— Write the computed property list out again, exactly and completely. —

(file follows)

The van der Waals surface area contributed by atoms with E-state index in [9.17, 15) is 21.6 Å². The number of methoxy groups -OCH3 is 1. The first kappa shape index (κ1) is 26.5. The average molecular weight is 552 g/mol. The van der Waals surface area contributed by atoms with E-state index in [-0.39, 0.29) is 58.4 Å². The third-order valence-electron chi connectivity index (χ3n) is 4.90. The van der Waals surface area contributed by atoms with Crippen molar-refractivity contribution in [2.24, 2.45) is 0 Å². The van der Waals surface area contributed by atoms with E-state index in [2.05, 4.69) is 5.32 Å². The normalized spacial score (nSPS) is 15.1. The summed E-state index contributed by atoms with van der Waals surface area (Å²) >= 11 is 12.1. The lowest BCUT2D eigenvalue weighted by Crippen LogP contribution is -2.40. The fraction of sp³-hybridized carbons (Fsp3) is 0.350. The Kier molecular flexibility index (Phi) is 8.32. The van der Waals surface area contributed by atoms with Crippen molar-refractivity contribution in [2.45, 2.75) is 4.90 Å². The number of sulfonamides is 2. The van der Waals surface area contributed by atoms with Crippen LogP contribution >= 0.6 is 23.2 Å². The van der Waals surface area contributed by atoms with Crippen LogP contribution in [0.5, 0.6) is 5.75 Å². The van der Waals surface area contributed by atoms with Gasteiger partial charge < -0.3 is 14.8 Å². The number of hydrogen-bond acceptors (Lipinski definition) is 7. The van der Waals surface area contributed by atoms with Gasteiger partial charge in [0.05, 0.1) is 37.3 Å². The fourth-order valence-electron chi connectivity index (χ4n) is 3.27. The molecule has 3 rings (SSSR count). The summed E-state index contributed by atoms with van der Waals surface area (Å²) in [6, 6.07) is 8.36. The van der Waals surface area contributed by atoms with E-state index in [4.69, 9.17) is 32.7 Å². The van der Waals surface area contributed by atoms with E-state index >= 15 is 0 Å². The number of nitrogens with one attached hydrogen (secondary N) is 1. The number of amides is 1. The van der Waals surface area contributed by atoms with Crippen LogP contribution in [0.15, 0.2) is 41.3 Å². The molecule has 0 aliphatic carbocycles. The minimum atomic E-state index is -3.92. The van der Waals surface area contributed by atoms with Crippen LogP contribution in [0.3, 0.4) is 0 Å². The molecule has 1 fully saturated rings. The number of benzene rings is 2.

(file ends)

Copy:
The van der Waals surface area contributed by atoms with E-state index in [9.17, 15) is 21.6 Å². The number of methoxy groups -OCH3 is 1. The first kappa shape index (κ1) is 26.5. The average molecular weight is 552 g/mol. The van der Waals surface area contributed by atoms with E-state index in [-0.39, 0.29) is 58.4 Å². The third-order valence-electron chi connectivity index (χ3n) is 4.90. The van der Waals surface area contributed by atoms with Crippen molar-refractivity contribution in [2.24, 2.45) is 0 Å². The van der Waals surface area contributed by atoms with E-state index in [2.05, 4.69) is 5.32 Å². The normalized spacial score (nSPS) is 15.1. The summed E-state index contributed by atoms with van der Waals surface area (Å²) >= 11 is 12.1. The lowest BCUT2D eigenvalue weighted by Crippen LogP contribution is -2.40. The fraction of sp³-hybridized carbons (Fsp3) is 0.350. The Kier molecular flexibility index (Phi) is 8.32. The van der Waals surface area contributed by atoms with Crippen molar-refractivity contribution in [2.45, 2.75) is 4.90 Å². The number of sulfonamides is 2. The van der Waals surface area contributed by atoms with Crippen LogP contribution >= 0.6 is 23.2 Å². The van der Waals surface area contributed by atoms with Crippen LogP contribution in [0.5, 0.6) is 5.75 Å². The van der Waals surface area contributed by atoms with Gasteiger partial charge < -0.3 is 14.8 Å². The number of hydrogen-bond acceptors (Lipinski definition) is 7. The van der Waals surface area contributed by atoms with Gasteiger partial charge in [0.05, 0.1) is 37.3 Å². The fourth-order valence-electron chi connectivity index (χ4n) is 3.27. The molecule has 3 rings (SSSR count). The summed E-state index contributed by atoms with van der Waals surface area (Å²) in [6, 6.07) is 8.36. The van der Waals surface area contributed by atoms with E-state index in [4.69, 9.17) is 32.7 Å². The van der Waals surface area contributed by atoms with E-state index >= 15 is 0 Å². The number of nitrogens with one attached hydrogen (secondary N) is 1. The number of amides is 1. The van der Waals surface area contributed by atoms with Crippen LogP contribution in [0.15, 0.2) is 41.3 Å². The molecule has 0 aliphatic carbocycles. The minimum atomic E-state index is -3.92. The van der Waals surface area contributed by atoms with Crippen LogP contribution in [0.3, 0.4) is 0 Å². The molecule has 1 fully saturated rings. The number of benzene rings is 2.